Global Information Inc. would like to present a new market research report, "WORLD AGRICULTURAL EQUIPMENT" by The Freedonia Group.
Freedonias new report forecasts global demand for agricultural equipment to increase by 4.5% per annum to reach $124 billion in 2014. Gains in this market will be "paced by the accelerating mechanization of the agricultural sectors in developing countries," particularly in highly populated regions, such as China and India. Healthy economic growth in both India and China is creating increasing demand per capita consumption for all types of food products. Additionally, the farming sector in these two developing countries is still considerably "unmechanized and inefficient in comparison to those found in more developed markets." The resulting trend is for both the Chinese and Indian governments to focus on policies that support their respective farm sectors and "improve crop yields in order to ensure national food security."
The outlook, however, for developed regions of the world is not as bright. The study reports that although the US will experience gains such will lag behind world averages as an effect of decelerating growth it the countrys heavily mechanized agricultural sector. Meanwhile, research analysts expect Western Europe to post even weaker growth. Furthermore, farmers in both Western Europe and the US will be negatively affected by continuing trends that support free trade over protectionist policies (i.e. domestic farmer subsidies and tariffs on agricultural imports).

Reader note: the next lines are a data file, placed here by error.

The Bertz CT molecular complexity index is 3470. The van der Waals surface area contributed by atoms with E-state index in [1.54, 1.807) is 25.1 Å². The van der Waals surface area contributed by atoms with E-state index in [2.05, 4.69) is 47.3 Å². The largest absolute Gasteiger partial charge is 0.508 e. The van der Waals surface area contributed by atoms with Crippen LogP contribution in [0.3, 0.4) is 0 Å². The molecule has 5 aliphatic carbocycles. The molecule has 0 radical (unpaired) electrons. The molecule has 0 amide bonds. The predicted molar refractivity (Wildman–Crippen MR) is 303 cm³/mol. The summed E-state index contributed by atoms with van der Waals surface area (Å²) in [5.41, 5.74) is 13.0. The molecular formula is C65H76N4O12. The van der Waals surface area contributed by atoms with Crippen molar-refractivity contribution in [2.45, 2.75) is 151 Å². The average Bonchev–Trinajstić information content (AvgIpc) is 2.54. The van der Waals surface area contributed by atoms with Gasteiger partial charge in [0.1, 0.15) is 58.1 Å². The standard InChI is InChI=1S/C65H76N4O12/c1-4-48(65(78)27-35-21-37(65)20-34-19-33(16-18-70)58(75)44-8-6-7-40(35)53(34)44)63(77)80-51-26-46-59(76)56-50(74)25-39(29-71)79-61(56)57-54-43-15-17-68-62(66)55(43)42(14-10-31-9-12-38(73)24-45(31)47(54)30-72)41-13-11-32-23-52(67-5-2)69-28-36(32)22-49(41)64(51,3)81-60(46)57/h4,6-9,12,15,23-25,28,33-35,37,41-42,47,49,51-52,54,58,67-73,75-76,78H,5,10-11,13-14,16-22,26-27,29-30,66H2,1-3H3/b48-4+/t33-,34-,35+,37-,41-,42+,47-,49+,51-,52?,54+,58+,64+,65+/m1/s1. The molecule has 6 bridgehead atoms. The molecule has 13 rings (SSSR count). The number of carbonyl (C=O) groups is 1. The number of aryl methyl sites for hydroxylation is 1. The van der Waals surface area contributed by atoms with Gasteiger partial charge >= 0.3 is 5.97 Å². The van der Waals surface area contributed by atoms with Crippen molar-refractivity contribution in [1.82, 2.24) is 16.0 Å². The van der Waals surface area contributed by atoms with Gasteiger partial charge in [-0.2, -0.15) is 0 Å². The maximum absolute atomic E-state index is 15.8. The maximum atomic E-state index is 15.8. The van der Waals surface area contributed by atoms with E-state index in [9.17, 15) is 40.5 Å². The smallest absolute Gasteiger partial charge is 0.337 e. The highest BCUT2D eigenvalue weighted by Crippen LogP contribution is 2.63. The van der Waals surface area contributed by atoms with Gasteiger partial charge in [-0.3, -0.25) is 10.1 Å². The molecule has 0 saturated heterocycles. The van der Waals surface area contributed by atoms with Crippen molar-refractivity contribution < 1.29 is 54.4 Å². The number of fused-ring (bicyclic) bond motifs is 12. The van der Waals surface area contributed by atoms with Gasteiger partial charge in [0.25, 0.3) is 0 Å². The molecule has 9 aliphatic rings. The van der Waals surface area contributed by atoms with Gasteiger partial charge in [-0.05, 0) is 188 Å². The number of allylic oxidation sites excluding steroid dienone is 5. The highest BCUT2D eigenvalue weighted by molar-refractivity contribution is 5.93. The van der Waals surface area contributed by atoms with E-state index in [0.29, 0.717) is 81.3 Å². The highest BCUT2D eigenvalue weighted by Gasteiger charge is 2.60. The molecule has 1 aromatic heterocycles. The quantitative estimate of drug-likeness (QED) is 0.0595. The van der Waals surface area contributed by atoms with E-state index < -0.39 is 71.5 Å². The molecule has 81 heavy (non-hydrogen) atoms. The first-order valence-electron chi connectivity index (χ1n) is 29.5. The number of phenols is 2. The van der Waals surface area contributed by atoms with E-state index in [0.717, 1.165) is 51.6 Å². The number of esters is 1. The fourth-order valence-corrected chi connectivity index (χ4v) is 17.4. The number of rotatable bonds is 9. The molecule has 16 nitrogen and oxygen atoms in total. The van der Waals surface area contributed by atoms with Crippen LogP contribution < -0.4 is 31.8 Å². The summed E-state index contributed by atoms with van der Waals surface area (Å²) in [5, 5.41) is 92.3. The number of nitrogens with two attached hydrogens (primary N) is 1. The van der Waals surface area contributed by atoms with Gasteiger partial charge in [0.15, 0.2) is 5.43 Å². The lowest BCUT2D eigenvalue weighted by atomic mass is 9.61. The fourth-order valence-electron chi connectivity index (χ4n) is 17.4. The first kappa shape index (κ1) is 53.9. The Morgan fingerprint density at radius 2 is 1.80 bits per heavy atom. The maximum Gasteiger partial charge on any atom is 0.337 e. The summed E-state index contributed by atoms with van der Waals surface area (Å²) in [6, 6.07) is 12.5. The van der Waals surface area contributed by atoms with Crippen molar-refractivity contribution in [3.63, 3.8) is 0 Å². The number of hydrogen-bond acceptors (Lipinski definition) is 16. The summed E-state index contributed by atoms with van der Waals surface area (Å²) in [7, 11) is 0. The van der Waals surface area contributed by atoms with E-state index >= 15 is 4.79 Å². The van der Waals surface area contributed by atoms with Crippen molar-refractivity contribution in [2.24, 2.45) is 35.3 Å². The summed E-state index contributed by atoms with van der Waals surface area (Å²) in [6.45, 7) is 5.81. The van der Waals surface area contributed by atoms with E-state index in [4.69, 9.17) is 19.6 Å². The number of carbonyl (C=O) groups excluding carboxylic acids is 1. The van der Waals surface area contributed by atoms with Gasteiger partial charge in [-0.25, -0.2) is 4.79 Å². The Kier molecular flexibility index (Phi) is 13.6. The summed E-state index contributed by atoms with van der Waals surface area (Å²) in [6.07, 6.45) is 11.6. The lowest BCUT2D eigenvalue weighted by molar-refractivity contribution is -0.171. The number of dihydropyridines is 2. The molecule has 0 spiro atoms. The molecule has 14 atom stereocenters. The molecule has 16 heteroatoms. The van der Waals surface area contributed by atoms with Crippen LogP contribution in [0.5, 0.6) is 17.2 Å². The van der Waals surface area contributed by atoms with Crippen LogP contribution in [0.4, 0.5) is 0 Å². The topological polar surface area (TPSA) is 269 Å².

- World farm machinery market exhibited rapid gains hovering around 7% per annum from 2004 to 2008.
- When the globe entered recession, the farm machinery market saw demand drop by approximately 15% in 2009.
- Other developing nations with sizable agricultural sectors include: Brazil, Russia, Thailand, and Indonesia.
- Further urbanization in developing countries will make the replacement of human capital with fixed capital necessary.
- Russia and Brazil stand to benefit the most from growing export opportunities for agricultural goods.